Here is a transcript generated by of The Content Mix podcast interview with Stephen O’Rowe, EMEA marketing manager at ActiveCampaign, on why and how to focus on customer success:

Carlota Pico 0:13
Hi everyone and welcome back to The Content Mix. I’m Carlota Pico, your host for today’s show and I’m excited to introduce Steven O’Rowe, who is EMEA regional marketing manager at Active Campaign Dublin and also has over nine years of experience in marketing. Welcome, Steven, and thank you so much for joining us today on The Content Mix.

Stephen O’Rowe 0:36
Thank you for having me. Really happy to be here.

Carlota Pico 0:39
The pleasure is ours. I can’t wait to learn more about ActiveCampaign. So Steven, let’s start off with a little bit of information on your background. How did you get to where you are today?

Stephen O’Rowe 0:48
Yeah, so I think you opened with nine years of marketing experience, which is true, but it’s been a funny journey to get where I am today. Starting back from where I studied, I studied engineering and not the software type, the mechanical type. That was one of the first areas that I got involved in. I always say sometimes you have to do something fully to understand that you don’t want to do it anymore. After I finished that degree, I decided to go back and study journalism and media. That’s really where I found a real interest in how we communicate, the content that we use to communicate and generally the media landscape was really interesting in those early years. As I was studying that topic what was happening, around 2011-2012 you probably remember this, was social media started to become a kind of business channel more and more. Facebook was really building out its ads platform, all social media platforms coming up were making sure that it was somehow able to monetize what they were doing. Basically, when you were studying media at the time, they were saying, hey, look, all the stuff that we’re teaching you right now is probably not going to be very relevant because we see this huge social media industry monster coming over our shoulder, which may take away from more of the traditional styles of media that we’re used to. This really peaked my interest, I was like, okay, I wouldn’t say that I’m great with change but I do like to investigate change. So one of the first things I did when I finished college was start looking for a job in social media. I found one in a really interesting space, it was like a brand new space, in a telecoms company, domestically in Ireland. What they were looking for was what we kind of take for granted as being like, part of the normal marketing mix or part of the normal kind of acquisition mix and that’s social CRM, which was a brand new word back then, even CRM wasn’t spoken about that much when it came to marketing. They wanted to understand how they could start side by side looking at people’s social profiles and understanding who they were as a customer. Pretty normal now, I think pretty much every software platform you can buy will offer you some kind of service like that, including ActiveCampaign where I’m working, but it was a really interesting project to work on. From there, I decided, okay, I really like this new area and I was really interested in the software and tech side of things in the startup areas. So I applied for a job in a software company and I got a job as a community manager where I was overlooking more social and community building for that software company. They were global and that’s when I really got that perspective outside of domestic markets, looking at your audience or looking at your customer base across multiple borders and trying to figure out who needs what and when, and where? What kind of experience do all these different people need and how do we cater for that in our marketing campaigns and communications? That’s where it led me to ActiveCampaign, I had some really great success with that company and then ActiveCampaign decided to set up their EMEA headquarters in Dublin. I was part of the first group to come in there as representing their marketing departments for EMEA and that’s where I am today. That’s my life story.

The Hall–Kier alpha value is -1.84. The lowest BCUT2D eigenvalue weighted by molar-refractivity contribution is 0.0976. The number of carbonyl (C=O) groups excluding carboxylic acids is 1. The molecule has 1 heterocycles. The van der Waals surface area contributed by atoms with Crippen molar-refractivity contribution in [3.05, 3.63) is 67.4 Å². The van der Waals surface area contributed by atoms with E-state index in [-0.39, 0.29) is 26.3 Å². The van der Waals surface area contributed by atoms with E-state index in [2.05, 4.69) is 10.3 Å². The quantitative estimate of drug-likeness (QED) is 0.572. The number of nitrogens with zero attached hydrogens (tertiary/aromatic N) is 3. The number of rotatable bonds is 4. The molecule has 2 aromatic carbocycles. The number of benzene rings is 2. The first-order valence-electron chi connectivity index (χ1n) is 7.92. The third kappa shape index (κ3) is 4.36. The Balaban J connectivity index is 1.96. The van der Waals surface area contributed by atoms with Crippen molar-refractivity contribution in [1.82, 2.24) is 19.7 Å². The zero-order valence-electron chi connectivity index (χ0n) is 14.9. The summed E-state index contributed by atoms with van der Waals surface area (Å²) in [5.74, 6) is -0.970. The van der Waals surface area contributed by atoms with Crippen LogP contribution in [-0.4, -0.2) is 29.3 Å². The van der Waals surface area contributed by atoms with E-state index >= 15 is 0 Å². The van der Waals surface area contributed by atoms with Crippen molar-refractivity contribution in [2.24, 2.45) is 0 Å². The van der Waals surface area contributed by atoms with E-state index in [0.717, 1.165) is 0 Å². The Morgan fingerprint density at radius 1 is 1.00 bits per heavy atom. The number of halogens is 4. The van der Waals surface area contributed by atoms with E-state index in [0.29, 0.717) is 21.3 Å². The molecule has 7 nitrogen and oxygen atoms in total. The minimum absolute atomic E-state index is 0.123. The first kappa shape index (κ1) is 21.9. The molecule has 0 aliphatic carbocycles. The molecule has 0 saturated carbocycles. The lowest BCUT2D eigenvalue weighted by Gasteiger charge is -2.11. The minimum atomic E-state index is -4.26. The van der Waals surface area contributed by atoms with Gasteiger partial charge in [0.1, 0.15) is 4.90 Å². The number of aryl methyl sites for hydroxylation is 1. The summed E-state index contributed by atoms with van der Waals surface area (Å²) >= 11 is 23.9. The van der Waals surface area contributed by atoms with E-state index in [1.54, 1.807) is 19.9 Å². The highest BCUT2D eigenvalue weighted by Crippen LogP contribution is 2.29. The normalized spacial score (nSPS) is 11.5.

Okay. Wow. Very exciting. So you’re an engineer turned marketeer?

For sure. Yeah. I wouldn’t say I’m a very good engineer, but i’m probably a better marketeer than I am an engineer.

Carlota Pico 4:55
Did you learn anything during your engineering years that you’ve been able to transfer over nicely to marketing?

Stephen O’Rowe 5:06
Love that question, basically yes, what I’ve noticed in the last couple of years, and this is well documented, is that marketers are no longer just creatives. They also need to be analysts. I think every marketer could probably nod along with that, at the end of the week, the end of the month, or the end of the quarter, whenever your reporting day is, you’re pulling through a lot of data and you’re pulling a lot of different information. You’re trying to make a narrative, trying to make a story and make it make sense. I think engineering is all about numbers and calculations, algorithms. So for me being able to bring those two things together, it was a skill set that I didn’t fully realize, going into this area, that I can really bounce back on. Engineering skills, which I thought were locked away forever and never to be used again. I was really able to pull out those mathematical skills and really understand data in a much better way. So, yes, I think it I think it did help.